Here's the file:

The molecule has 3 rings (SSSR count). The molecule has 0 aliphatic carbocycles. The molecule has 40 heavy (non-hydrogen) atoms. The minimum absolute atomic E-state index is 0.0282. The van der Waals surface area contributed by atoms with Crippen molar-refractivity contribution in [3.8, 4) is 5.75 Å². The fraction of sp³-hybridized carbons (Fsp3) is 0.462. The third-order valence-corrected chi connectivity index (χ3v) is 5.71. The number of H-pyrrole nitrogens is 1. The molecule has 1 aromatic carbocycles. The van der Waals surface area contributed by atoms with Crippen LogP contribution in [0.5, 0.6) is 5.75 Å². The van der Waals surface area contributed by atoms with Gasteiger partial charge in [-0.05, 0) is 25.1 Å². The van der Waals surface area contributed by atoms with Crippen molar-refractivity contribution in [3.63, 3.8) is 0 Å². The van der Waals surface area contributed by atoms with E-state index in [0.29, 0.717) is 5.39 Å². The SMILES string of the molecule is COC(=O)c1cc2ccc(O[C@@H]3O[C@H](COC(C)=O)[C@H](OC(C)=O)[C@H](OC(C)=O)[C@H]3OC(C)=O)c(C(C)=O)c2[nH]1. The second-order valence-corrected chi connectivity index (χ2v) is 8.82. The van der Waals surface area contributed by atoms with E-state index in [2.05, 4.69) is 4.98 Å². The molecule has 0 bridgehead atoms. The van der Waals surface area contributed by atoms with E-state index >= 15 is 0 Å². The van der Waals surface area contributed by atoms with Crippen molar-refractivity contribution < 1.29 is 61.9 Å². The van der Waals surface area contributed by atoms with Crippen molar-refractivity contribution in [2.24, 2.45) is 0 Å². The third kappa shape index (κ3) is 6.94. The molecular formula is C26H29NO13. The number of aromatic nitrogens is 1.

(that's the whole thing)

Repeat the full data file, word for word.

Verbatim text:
The molecule has 3 rings (SSSR count). The molecule has 0 aliphatic carbocycles. The molecule has 40 heavy (non-hydrogen) atoms. The minimum absolute atomic E-state index is 0.0282. The van der Waals surface area contributed by atoms with Crippen molar-refractivity contribution in [3.8, 4) is 5.75 Å². The fraction of sp³-hybridized carbons (Fsp3) is 0.462. The third-order valence-corrected chi connectivity index (χ3v) is 5.71. The number of H-pyrrole nitrogens is 1. The molecule has 1 aromatic carbocycles. The van der Waals surface area contributed by atoms with Crippen LogP contribution in [0.5, 0.6) is 5.75 Å². The van der Waals surface area contributed by atoms with Gasteiger partial charge in [-0.05, 0) is 25.1 Å². The van der Waals surface area contributed by atoms with Crippen molar-refractivity contribution in [3.63, 3.8) is 0 Å². The van der Waals surface area contributed by atoms with E-state index in [0.29, 0.717) is 5.39 Å². The SMILES string of the molecule is COC(=O)c1cc2ccc(O[C@@H]3O[C@H](COC(C)=O)[C@H](OC(C)=O)[C@H](OC(C)=O)[C@H]3OC(C)=O)c(C(C)=O)c2[nH]1. The second-order valence-corrected chi connectivity index (χ2v) is 8.82. The van der Waals surface area contributed by atoms with E-state index in [2.05, 4.69) is 4.98 Å². The molecule has 0 bridgehead atoms. The van der Waals surface area contributed by atoms with E-state index >= 15 is 0 Å². The van der Waals surface area contributed by atoms with Crippen molar-refractivity contribution < 1.29 is 61.9 Å². The van der Waals surface area contributed by atoms with Crippen molar-refractivity contribution in [2.24, 2.45) is 0 Å². The third kappa shape index (κ3) is 6.94. The molecular formula is C26H29NO13. The number of aromatic nitrogens is 1.